Once again, we didn’t opt to leave the bitumen in the Defender 110 (the test drive agreement limits the sort of surfaces we can drive on, and mileage we can put in), but you can bet that it can satisfy trail junkies. Not only does it have the magic of Terrain Response and locking diffs (something not in the Defender 90), but the clever air suspension also raises the ground clearance from the standard 218 mm to a staggering 291 mm. Basically, it can drive straight through any obstacle.

With a starting price of P 6.21 million, this five-door Defender 110 costs about half a million more than the equivalently speced and equipped three-door Defender 90. That’s a lot of money considering there’s the BMW X5, Mercedes-Benz GLE, or even the Jaguar F-PACE for much less. But considering that the Defender 110 is also designed to take on hardcore trails, one has to look at the Mercedes-Benz G-Class and Lexus LX 570 as its closest rivals. And compared to those two, which start close to P 9 million, the Defender 110 is starting to look like good value. Even when you factor in the Lexus GX, they almost match up price-wise.

Although the typical buyer won’t be intending to use the Defender 110’s abilities to the max, Land Rover’s entire success has been founded on making vehicles that are so capable they go well beyond the normal needs of the buyers. The new Defender is the pinnacle of that, and each time you drive one, be it the Defender 90 or Defender 110, you feel immensely reassured of that. While we are partial to the Defender 90, the Defender 110 is still a good choice even if you plan to stay off the mud. It may not look as good, but with five doors and a giant cargo hold, it’s a family-friendly SUV that offers versatility, ruggedness, and luxury in equal value. And these values come handy even if you plan to take a quiet evening out, or take your unruly kids to school.

2021 Land Rover Defender 110 S D240

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Ownership 2021 Land Rover Defender 90 S D240 Explorer Pack
Year Introduced 2021
Vehicle Classification Luxury SUV
Warranty 3 years / 100,000 kilometers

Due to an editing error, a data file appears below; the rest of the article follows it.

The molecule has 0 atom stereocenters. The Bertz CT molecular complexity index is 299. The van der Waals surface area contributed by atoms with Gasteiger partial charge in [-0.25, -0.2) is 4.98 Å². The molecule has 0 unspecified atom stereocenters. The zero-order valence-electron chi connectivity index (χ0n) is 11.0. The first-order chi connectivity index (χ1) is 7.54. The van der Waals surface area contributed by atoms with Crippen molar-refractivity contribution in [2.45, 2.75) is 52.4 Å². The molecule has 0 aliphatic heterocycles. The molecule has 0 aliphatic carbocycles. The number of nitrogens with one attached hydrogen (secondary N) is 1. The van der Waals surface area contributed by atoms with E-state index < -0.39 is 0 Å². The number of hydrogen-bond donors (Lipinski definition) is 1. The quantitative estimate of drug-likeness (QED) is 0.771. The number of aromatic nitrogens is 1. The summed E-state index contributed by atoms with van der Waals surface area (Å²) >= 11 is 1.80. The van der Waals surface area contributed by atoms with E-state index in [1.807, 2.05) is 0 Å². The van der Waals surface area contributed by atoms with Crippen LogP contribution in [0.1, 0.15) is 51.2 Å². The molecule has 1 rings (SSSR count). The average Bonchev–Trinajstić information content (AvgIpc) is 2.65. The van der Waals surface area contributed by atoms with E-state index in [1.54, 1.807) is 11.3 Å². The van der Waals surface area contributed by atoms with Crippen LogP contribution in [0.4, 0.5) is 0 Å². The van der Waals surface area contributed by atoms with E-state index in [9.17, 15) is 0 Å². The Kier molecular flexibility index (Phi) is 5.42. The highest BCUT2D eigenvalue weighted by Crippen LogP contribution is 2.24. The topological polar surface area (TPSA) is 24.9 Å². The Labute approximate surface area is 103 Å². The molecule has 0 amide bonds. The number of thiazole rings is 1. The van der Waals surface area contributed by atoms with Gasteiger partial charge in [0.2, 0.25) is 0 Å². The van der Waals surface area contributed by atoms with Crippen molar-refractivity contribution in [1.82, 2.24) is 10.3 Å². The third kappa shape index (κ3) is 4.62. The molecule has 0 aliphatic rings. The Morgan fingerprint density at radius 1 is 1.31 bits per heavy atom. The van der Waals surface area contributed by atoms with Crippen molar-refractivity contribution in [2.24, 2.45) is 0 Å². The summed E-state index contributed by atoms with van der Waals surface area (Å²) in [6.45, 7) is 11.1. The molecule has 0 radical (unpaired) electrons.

The Basics
Body Type 5-door SUV
Seating 5
Engine / Drive F/AWD, Low
Under the Hood
Displacement (liters) 2.0
Aspiration Twin Turbo
Fuel Delivery Common Rail
Layout / # of Cylinders I4
BHP @ rpm 240 @ 4,000
Nm @ rpm 430 @ 1,400-3,750
Fuel / Min. Octane Diesel
Transmission 8AT
Cruise Control Yes, w/ Limiter
Fuel Economy @ Ave. Speed 8 km/L @ 19 km/h
Dimensions and Weights
Length (mm) 5,018
Width (mm) 2,105
Height (mm) 1,967
Wheelbase (mm) 3,022
Curb Weight (kg) 2,323
Suspension and Tires
Front Suspension Independent, Double Wishbone, Air Suspension
Rear Suspension Independent, Integral Link, Air Suspension
Front Brakes Vented Disc
Rear Brakes Vented Disc
Parking Brake Electric, w/ Auto Hold
Tires Goodyear Wrangler All-Terrain Adventure 255/65 R 19 H (f & r)
Wheels Alloy
Safety Features
Airbags 6
Anti-Lock Brakes (ABS) Yes, with EBD
Traction / Stability Control Yes
Parking Sensors Yes, Front & Rear
Parking Camera Yes, 360-degree
Front Seatbelts 3-pt ELR with pre-tensioner x 2
Rear Seatbelts 3-pt ELR x 3
ISOFIX Child Seat Anchor Yes
Other Safety Features Hill Start Assist
Hill Descent Control
Tire Pressure Monitoring
Driver Condition Monitor
Lane Keep Assist
Exterior Features
Headlights LED
Fog Lamps Yes, Front & Rear (LED)
Auto Lights Yes
Rain-sensing Wipers Yes
Tailgate Manual
Interior Features
Steering Wheel Adjust Tilt/Telescopic
Steering Wheel Material Leather
Seating Adjustment (driver) Partial Electric, 12-way
Seating Adjustment (front passenger) Partial Electric, 12-way
Seating Surface Leather
Folding Rear Seat Yes, 40/20/40
Sunroof No
Trip Computer Yes
Convenience Features
Power Steering Yes
Power Door Locks Yes
Power Windows Yes
Power Mirrors Yes, w/ Fold
Rear View Mirror Auto Dimming, w/ Camera
Proximity Key Yes
Climate Control Auto, Dual Zone, w/ Rear Vents
Audio System Stereo
USB Type A
USB Type C
Smartphone Connectivity Apple CarPlay
Android Auto
# of Speakers 6
Steering Controls Yes


  1. Sir Ulysses, Scotty Kilmer is very critical of Land Rover (and Jaguar). What can you say Sir about Scotty Kilmer, his opinions, and Land Rover/Jaguar in general? 😊